I know the great pressure I put on myself as a teenager. I finished in the top of my class while managing a schedule that included sports, extracurricular activities, work, and family commitments, all while traveling over an hour a day to and from school each day. Today, things aren’t much different — I work and blog and podcast, I have three kids to teach, and I own a business. My overachiever ways are alive and well, and this, good or bad, affects my parenting style.
Now, before I lose any of you to gasps and eye rolls, I want to be clear that my kids are never treated as tiny adults. They live the ultimate child-appropriate lives — basketball in the driveway, family bike rides through the woods, and video games on weekends. My goal is to teach — not force — them how to mature gracefully, and also, how to achieve whatever they want to in life.
So, before the school year began in 2017, we called a Family Goals Meeting over pizza, fruit, and juice boxes. Here’s what happened:
The goal-setting session
The best way to approach a goal-setting session with your little ones is to meet first with the adults involved in supporting those goals. For us, this included my husband, but I could have easily included my parents as well. They are very involved with our children. My husband and I brainstormed some goal categories we wanted to frame our kids’ choices with. We narrowed it to academics and extracurriculars, and we decided the children would choose their goals and we would help develop those goals so they were measurable. We were not allowed to choose the goal for them.
When it came time to goal set, I reviewed what goals were (definition and example), we discussed which goals they’d achieved already (relatable content), and we pointed out examples of how I or their dad reached our own goals (case studies). We set the firm requirement of one academic and one extracurricular goal minimum, each, and we went to the whiteboard to hash out the actual goals.
Our fifth grader wanted to:
1. Make the basketball team and play as a starter.
2. Get perfect attendance.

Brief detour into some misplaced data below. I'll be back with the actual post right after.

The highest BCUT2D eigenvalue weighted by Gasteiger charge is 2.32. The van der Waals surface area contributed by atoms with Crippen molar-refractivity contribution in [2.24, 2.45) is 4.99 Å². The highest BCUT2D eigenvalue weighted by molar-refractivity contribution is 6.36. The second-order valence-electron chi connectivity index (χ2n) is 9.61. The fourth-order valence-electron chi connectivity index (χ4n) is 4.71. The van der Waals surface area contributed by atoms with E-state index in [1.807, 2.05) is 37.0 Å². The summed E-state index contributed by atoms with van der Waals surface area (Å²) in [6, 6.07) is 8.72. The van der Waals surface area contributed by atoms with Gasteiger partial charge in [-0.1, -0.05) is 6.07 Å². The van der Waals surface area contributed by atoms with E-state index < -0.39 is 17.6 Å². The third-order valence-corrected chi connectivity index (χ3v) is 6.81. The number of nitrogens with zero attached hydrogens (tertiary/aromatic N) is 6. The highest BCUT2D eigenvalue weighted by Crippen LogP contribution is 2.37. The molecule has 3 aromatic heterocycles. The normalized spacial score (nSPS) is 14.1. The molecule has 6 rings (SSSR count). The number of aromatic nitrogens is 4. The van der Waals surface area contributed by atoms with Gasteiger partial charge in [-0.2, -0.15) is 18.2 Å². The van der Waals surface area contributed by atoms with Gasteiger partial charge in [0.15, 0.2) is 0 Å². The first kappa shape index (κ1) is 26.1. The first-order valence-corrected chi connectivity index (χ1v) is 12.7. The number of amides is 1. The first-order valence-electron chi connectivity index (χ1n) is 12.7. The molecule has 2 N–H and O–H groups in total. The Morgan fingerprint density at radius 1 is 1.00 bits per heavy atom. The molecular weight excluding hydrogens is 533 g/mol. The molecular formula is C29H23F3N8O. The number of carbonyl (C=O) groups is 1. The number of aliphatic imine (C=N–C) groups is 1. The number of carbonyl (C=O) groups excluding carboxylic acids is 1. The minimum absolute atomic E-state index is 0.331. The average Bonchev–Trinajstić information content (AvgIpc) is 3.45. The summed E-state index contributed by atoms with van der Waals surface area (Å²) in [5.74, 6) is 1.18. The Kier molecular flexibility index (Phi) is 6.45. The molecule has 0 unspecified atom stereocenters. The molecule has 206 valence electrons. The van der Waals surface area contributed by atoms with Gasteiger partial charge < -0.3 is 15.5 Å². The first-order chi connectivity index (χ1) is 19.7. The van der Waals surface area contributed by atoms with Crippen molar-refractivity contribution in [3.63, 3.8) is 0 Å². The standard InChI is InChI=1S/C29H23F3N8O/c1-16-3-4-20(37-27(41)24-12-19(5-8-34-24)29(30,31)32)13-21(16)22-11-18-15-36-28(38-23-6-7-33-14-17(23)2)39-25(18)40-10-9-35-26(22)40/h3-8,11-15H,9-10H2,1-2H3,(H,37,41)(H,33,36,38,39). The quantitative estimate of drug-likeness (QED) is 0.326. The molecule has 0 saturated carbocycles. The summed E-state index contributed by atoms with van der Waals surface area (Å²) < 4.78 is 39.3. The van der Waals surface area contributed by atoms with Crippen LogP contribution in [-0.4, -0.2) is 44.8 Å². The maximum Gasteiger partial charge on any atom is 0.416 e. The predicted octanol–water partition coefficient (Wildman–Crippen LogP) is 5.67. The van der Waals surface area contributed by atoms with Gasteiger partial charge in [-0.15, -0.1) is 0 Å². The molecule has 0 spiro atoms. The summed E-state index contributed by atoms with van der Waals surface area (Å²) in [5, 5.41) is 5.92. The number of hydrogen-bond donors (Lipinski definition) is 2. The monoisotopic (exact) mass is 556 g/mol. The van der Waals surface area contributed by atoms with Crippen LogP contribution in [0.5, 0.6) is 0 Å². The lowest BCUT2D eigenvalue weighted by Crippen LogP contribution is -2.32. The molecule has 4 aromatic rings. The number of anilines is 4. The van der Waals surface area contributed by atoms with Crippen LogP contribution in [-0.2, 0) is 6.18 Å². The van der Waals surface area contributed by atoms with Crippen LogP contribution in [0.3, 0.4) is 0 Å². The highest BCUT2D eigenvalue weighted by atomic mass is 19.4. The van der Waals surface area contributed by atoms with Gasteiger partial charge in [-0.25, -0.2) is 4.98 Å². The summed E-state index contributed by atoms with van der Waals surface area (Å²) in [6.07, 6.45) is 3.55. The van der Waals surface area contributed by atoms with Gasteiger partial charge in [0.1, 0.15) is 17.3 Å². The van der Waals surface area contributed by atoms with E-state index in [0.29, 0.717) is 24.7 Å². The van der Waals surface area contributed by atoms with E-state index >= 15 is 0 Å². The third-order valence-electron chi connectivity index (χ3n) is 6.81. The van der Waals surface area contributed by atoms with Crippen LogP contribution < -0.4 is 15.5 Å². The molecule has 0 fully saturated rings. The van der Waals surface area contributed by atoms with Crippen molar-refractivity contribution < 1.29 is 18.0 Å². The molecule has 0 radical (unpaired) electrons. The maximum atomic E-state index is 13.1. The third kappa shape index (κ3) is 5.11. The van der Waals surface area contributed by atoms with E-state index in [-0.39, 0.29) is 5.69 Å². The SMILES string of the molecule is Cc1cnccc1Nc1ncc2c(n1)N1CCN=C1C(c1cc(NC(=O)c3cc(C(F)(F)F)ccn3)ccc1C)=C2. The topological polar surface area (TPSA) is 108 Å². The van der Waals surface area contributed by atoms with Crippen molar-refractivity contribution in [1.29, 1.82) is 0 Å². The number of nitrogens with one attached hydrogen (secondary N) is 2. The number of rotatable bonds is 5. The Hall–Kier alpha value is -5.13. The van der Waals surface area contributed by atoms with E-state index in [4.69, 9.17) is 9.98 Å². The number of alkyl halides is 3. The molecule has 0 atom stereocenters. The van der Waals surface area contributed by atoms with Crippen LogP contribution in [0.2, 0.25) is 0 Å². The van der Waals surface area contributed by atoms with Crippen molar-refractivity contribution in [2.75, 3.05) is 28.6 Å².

3. Make the honor roll.
Our fourth grader wanted to:
1. Write two songs for the piano.
2. Get perfect attendance.
3. Earn great grades (satisfactory, meets expectations, weird stuff).
4. Learn violin.
5. Get one triple-double in each of her basketball games.
Our 3-year-old wanted to:
1. Go to the zoo.
Outcomes: Wins and fails
Fifth grader’s outcomes:
1. Award for perfect attendance since first grade.
2. Made the fifth-grade basketball team after two-day tryouts (#awesome).
3. Became the starting shooting guard.
4. Did receive the honor roll — but had a slight hiccup in the middle terms.
Fourth grader’s outcomes:
1. Wrote 2 short songs for the piano.
2. Missed perfect attendance this year for a trip to Harry Potter World (of course!).
3. Excellent report card
4. Played well in the violin recital AND piano recital (“No One” by Alicia Keys).
5. Had a few triple doubles in her basketball games — not all games.
1. Would not, could not forget about the zoo. We went at least a dozen times this year.
A prize for hard work
We won’t allow ourselves to be all work and no play. We have planned a family cruise in celebration of birthdays, graduations, and an overall EXCELLENT and rewarding school year.
Why you should try this approach
This exercise is not about placing pressure on our children to succeed and overachieve. It is about coming together as a group and setting common focuses. It is about letting our children know they aren’t just going to school because they are mandated; they have control over what happens during their school year. They own the year and can affect all outcomes. This exercise is about learning what is important to our kids. Whether the importance lies in playing at the zoo or making the honor roll, these are the experiences they choose to shape their lives with. Therefore, these focus points become important to us. And as a family, working together and focusing together, we know we can always make any goal happen.